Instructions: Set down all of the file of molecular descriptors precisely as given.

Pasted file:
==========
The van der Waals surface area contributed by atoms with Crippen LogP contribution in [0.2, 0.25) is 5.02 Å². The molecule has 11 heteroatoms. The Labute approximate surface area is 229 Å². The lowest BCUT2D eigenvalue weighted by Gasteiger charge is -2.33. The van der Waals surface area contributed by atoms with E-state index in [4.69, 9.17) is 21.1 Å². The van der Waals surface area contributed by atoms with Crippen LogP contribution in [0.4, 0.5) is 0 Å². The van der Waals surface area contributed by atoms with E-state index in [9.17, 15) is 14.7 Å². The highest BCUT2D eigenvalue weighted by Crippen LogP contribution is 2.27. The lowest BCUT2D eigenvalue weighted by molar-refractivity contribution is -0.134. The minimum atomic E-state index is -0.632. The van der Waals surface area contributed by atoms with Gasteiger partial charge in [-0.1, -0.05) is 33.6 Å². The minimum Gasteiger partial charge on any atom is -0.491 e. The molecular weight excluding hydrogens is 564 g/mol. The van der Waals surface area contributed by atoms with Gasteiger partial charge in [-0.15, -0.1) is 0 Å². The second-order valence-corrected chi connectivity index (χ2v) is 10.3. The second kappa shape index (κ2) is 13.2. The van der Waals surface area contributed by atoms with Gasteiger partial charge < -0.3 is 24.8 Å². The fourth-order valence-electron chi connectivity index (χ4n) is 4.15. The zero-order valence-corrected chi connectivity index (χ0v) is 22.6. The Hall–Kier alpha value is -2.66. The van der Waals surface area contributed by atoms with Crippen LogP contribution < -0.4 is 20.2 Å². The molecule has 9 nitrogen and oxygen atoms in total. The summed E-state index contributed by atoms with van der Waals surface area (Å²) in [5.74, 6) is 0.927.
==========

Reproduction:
The van der Waals surface area contributed by atoms with Crippen LogP contribution in [0.2, 0.25) is 5.02 Å². The molecule has 11 heteroatoms. The Labute approximate surface area is 229 Å². The lowest BCUT2D eigenvalue weighted by Gasteiger charge is -2.33. The van der Waals surface area contributed by atoms with E-state index in [4.69, 9.17) is 21.1 Å². The van der Waals surface area contributed by atoms with Crippen LogP contribution in [0.4, 0.5) is 0 Å². The van der Waals surface area contributed by atoms with E-state index in [9.17, 15) is 14.7 Å². The highest BCUT2D eigenvalue weighted by Crippen LogP contribution is 2.27. The lowest BCUT2D eigenvalue weighted by molar-refractivity contribution is -0.134. The minimum atomic E-state index is -0.632. The van der Waals surface area contributed by atoms with Gasteiger partial charge in [-0.1, -0.05) is 33.6 Å². The minimum Gasteiger partial charge on any atom is -0.491 e. The molecular weight excluding hydrogens is 564 g/mol. The van der Waals surface area contributed by atoms with Gasteiger partial charge in [-0.15, -0.1) is 0 Å². The second-order valence-corrected chi connectivity index (χ2v) is 10.3. The second kappa shape index (κ2) is 13.2. The van der Waals surface area contributed by atoms with Gasteiger partial charge < -0.3 is 24.8 Å². The fourth-order valence-electron chi connectivity index (χ4n) is 4.15. The zero-order valence-corrected chi connectivity index (χ0v) is 22.6. The Hall–Kier alpha value is -2.66. The van der Waals surface area contributed by atoms with Crippen LogP contribution < -0.4 is 20.2 Å². The molecule has 9 nitrogen and oxygen atoms in total. The summed E-state index contributed by atoms with van der Waals surface area (Å²) in [5.74, 6) is 0.927.